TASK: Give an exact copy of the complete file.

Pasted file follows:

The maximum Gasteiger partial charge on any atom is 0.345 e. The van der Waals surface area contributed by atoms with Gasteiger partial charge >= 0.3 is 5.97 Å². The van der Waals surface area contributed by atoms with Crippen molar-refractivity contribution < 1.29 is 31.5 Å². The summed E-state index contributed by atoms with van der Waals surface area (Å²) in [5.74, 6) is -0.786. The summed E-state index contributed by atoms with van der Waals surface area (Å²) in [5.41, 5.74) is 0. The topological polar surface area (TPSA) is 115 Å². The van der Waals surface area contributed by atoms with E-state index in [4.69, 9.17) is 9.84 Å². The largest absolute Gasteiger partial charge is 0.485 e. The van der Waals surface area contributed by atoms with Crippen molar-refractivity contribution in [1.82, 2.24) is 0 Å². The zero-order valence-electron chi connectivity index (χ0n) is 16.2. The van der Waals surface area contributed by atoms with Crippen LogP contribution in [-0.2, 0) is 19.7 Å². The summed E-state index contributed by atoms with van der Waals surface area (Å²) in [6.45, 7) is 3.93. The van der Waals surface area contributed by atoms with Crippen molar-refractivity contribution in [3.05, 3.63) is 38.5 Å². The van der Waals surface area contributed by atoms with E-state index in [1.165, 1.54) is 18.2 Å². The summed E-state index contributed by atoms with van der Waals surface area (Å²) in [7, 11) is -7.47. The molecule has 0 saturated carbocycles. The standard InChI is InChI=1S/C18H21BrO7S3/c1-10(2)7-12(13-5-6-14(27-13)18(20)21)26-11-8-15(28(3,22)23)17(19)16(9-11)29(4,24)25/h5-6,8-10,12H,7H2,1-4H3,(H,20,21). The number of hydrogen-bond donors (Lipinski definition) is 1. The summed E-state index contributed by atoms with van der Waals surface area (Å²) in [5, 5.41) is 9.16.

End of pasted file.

The maximum Gasteiger partial charge on any atom is 0.345 e. The van der Waals surface area contributed by atoms with Gasteiger partial charge >= 0.3 is 5.97 Å². The van der Waals surface area contributed by atoms with Crippen molar-refractivity contribution < 1.29 is 31.5 Å². The summed E-state index contributed by atoms with van der Waals surface area (Å²) in [5.74, 6) is -0.786. The summed E-state index contributed by atoms with van der Waals surface area (Å²) in [5.41, 5.74) is 0. The topological polar surface area (TPSA) is 115 Å². The van der Waals surface area contributed by atoms with E-state index in [4.69, 9.17) is 9.84 Å². The largest absolute Gasteiger partial charge is 0.485 e. The van der Waals surface area contributed by atoms with Crippen molar-refractivity contribution in [1.82, 2.24) is 0 Å². The zero-order valence-electron chi connectivity index (χ0n) is 16.2. The van der Waals surface area contributed by atoms with Crippen LogP contribution in [-0.2, 0) is 19.7 Å². The summed E-state index contributed by atoms with van der Waals surface area (Å²) in [6.45, 7) is 3.93. The van der Waals surface area contributed by atoms with Crippen molar-refractivity contribution in [3.05, 3.63) is 38.5 Å². The van der Waals surface area contributed by atoms with E-state index in [1.165, 1.54) is 18.2 Å². The summed E-state index contributed by atoms with van der Waals surface area (Å²) in [7, 11) is -7.47. The molecule has 0 saturated carbocycles. The standard InChI is InChI=1S/C18H21BrO7S3/c1-10(2)7-12(13-5-6-14(27-13)18(20)21)26-11-8-15(28(3,22)23)17(19)16(9-11)29(4,24)25/h5-6,8-10,12H,7H2,1-4H3,(H,20,21). The number of hydrogen-bond donors (Lipinski definition) is 1. The summed E-state index contributed by atoms with van der Waals surface area (Å²) in [5, 5.41) is 9.16.